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Aquila at Weymouth in 1865

In 1857 a new company commenced running from Weymouth to the Channel Islands and France, the Weymouth and Channel Islands Steam Packet Company, mainly financed by the Great Western Railway Company, who commenced with two vessels Cygnus and Aquila.

The almost identical ship to the Cygnus, the Aquila, followed six days later, built the same year and by the same company. She was originally intended for the North of Europe Steam Navigation Company for the Antwerp-Harwich service, which had proved unsuccessful. The two vessels were purchased by the Weymouth and Channel Islands Steam Packet Company in 1857. Cygnus and Aquila continued on the Weymouth-Channel Island station for many years until sold in 1889.

Aquila rescues the Agnes Brown

A record of a rescue in 1880 from Facebook group Maritime Jersey

17 February 1880:

Report Of Captain Thomas Painter, Master of the Aquila steamer, a passenger and goods ship operating between the Islands and Weymouth.

"Aquila departed Jersey at 10:05 yesterday for Weymouth. She called in at Guernsey for half an hour at 12:30 pm.
"At 5 pm, while heading NNE on an ebb tide, in mid channel, Captain Painter spotted a vessel in distress. The wind was a fresh SSW and the sea was high. 'Three miles distant on our port side her ensign in the main rigging'.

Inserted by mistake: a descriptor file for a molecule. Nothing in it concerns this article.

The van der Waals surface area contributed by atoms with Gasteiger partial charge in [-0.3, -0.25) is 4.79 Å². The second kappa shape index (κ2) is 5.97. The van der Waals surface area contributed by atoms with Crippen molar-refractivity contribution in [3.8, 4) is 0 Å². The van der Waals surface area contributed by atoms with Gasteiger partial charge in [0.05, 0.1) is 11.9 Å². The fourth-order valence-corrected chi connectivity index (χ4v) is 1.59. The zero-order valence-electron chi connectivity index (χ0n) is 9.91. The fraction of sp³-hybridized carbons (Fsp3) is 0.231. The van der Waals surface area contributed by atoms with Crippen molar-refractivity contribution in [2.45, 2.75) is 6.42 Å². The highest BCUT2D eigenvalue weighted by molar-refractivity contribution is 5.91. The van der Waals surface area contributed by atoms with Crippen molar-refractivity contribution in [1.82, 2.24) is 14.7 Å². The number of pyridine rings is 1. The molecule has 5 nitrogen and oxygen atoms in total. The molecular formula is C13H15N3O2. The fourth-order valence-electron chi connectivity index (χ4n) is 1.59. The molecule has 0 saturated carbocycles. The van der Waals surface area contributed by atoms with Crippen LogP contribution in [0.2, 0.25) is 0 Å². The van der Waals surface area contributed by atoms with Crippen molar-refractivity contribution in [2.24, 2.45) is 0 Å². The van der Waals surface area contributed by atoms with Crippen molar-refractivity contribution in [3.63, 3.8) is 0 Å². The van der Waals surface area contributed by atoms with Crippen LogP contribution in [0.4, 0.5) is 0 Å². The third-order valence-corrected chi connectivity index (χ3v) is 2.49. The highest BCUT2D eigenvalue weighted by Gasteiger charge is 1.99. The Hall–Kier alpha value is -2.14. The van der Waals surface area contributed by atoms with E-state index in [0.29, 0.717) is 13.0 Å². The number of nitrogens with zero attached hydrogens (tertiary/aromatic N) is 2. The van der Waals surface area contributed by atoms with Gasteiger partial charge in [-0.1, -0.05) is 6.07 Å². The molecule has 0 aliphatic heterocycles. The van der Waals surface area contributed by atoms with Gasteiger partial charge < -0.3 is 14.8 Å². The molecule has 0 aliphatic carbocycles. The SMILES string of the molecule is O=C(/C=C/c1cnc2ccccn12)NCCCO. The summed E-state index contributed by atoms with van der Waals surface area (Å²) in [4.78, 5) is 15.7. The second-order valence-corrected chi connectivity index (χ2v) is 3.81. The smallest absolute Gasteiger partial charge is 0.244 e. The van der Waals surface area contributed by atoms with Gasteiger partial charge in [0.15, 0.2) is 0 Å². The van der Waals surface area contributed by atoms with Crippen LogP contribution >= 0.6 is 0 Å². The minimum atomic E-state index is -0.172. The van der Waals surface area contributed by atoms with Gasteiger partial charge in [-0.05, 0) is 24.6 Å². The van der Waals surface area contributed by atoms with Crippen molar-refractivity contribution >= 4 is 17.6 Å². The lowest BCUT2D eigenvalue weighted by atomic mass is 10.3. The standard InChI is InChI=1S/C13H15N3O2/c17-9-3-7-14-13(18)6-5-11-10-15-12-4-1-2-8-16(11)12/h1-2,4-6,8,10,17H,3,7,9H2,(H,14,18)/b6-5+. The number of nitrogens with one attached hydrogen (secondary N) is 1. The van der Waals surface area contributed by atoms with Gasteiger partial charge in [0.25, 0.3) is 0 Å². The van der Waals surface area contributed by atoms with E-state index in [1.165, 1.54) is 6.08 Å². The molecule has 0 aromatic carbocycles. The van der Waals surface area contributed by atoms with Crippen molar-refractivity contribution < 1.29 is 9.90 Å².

"Thomas Painter continued: 'We altered course and steered for her, In a quarter of an hour we reached her, found her foremast missing, along with maintopmast, and mizzentopmast. She was under sail with a small mainsail, with another small sail to assist.'
"Capt Painter: 'Do you need assistance?' Reply: 'Yes'.
"The Aquila steamed around the ship, and by means of a lifebuoy attached a line and drew a rope on board, taking her in tow. After ten minutes the rope broke, and with Aquila's engines stopped, the stricken Agnes Brown drew alongside her starboard quarter. Another line was heaved aboard.
"Capt Painter: 'We put two of Aquila's ropes on board and continued our journey'.
"By now 11 pm last night, the 7½-inch rope broke. Capt Painter reduced his speed and continued very slowly with just the other, a 6½-inch rope.
"The Agnes Brown was towed safely into Portland at 4 this morning. The chief officer of the Aquila went aboard the Agnes Brown to make sure she was secure.
"After an eventful night Aquila finally delivered her passengers and mail and cargo, arriving in Weymouth at 5 this morning"
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